In order to change page content with JQuery, you must first import JQuery and know the basics of how to use it, all of which I discussed here.

We will also need two images to test this out with and a section of content to change dynamically when the mouse moves over and out of this image. Here is the code we will use for our initial image:

Importing JQuery into your Website

JQuery is an extension of JavaScript that uses various techniques to virtually extend the capabilities of what you can create with plain JS. The website for JQuery can be found here:

The most recent version of JQuery as of the creation of this tutorial is 1.7.1. You can (and should, if you're going to use it) download the production version of it here:

You can download it by visiting the URL and then clicking File > Save As (or Save Page As) in your browser.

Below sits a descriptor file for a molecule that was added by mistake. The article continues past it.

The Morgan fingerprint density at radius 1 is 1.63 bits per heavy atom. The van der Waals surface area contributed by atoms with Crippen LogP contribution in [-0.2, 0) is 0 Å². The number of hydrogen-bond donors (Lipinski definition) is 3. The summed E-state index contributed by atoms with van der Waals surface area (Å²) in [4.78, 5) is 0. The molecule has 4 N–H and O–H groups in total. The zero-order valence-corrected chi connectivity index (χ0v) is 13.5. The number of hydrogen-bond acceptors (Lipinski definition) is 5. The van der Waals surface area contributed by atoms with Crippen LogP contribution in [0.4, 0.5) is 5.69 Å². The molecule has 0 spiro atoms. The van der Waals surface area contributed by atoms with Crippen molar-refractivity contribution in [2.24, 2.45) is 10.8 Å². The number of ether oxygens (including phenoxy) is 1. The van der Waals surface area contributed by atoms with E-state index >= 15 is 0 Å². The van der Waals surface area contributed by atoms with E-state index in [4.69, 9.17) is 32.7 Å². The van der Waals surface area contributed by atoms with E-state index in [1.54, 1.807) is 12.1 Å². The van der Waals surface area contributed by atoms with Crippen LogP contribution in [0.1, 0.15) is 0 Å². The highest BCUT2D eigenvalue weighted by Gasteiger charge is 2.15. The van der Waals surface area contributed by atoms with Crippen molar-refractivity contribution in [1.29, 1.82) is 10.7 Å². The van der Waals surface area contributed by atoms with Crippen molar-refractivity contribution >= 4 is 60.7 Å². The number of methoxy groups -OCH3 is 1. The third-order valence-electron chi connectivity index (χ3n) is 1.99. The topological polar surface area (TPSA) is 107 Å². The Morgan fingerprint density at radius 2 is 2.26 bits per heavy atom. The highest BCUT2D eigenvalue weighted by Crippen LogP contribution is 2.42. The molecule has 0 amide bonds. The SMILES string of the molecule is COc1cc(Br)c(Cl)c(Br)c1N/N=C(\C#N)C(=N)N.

An Overview of Web Pages


I have created this index due to the amount of information present in this tutorial. Feel free to skim past any sections that contain information you already know. This tutorial provides the very basic information about how web pages work in general, and near the end it starts to focus a little bit on how to extend your HTML pages with CSS and JavaScript coding.

An Overview of Web Pages
W3 Schools
Extending web page capabilities
JavaScript vs. browser plugin languages
HTML basics
Head tags
Body tags
HTML page example, with CSS and JavaScript